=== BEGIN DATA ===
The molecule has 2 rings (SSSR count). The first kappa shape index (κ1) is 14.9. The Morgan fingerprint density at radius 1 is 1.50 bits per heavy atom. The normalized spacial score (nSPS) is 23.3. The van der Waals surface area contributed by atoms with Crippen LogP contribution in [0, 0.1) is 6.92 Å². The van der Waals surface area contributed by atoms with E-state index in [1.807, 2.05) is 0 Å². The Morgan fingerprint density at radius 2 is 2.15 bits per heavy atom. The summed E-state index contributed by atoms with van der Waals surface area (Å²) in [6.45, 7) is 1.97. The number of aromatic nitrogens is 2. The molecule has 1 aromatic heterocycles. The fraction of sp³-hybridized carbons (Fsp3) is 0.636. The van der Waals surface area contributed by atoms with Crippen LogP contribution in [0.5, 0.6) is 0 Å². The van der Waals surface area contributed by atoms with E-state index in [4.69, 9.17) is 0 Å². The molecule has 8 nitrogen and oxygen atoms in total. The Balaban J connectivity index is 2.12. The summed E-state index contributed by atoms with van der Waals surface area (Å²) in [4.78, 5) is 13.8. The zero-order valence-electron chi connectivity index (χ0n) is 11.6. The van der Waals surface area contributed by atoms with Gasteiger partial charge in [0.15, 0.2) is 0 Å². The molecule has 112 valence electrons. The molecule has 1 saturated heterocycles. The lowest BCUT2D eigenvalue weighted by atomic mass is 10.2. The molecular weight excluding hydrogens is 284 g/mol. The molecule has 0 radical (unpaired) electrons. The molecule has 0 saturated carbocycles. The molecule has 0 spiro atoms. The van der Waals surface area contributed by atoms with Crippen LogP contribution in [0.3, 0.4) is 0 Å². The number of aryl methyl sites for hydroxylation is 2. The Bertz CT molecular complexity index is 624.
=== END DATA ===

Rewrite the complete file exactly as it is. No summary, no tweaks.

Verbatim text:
The molecule has 2 rings (SSSR count). The first kappa shape index (κ1) is 14.9. The Morgan fingerprint density at radius 1 is 1.50 bits per heavy atom. The normalized spacial score (nSPS) is 23.3. The van der Waals surface area contributed by atoms with Crippen LogP contribution in [0, 0.1) is 6.92 Å². The van der Waals surface area contributed by atoms with E-state index in [1.807, 2.05) is 0 Å². The Morgan fingerprint density at radius 2 is 2.15 bits per heavy atom. The summed E-state index contributed by atoms with van der Waals surface area (Å²) in [6.45, 7) is 1.97. The number of aromatic nitrogens is 2. The molecule has 1 aromatic heterocycles. The fraction of sp³-hybridized carbons (Fsp3) is 0.636. The van der Waals surface area contributed by atoms with Crippen LogP contribution in [0.5, 0.6) is 0 Å². The van der Waals surface area contributed by atoms with E-state index in [4.69, 9.17) is 0 Å². The molecule has 8 nitrogen and oxygen atoms in total. The Balaban J connectivity index is 2.12. The summed E-state index contributed by atoms with van der Waals surface area (Å²) in [4.78, 5) is 13.8. The zero-order valence-electron chi connectivity index (χ0n) is 11.6. The van der Waals surface area contributed by atoms with Gasteiger partial charge in [0.15, 0.2) is 0 Å². The molecule has 112 valence electrons. The molecule has 1 saturated heterocycles. The lowest BCUT2D eigenvalue weighted by atomic mass is 10.2. The molecular weight excluding hydrogens is 284 g/mol. The molecule has 0 radical (unpaired) electrons. The molecule has 0 saturated carbocycles. The molecule has 0 spiro atoms. The van der Waals surface area contributed by atoms with Crippen LogP contribution in [0.3, 0.4) is 0 Å². The number of aryl methyl sites for hydroxylation is 2. The Bertz CT molecular complexity index is 624.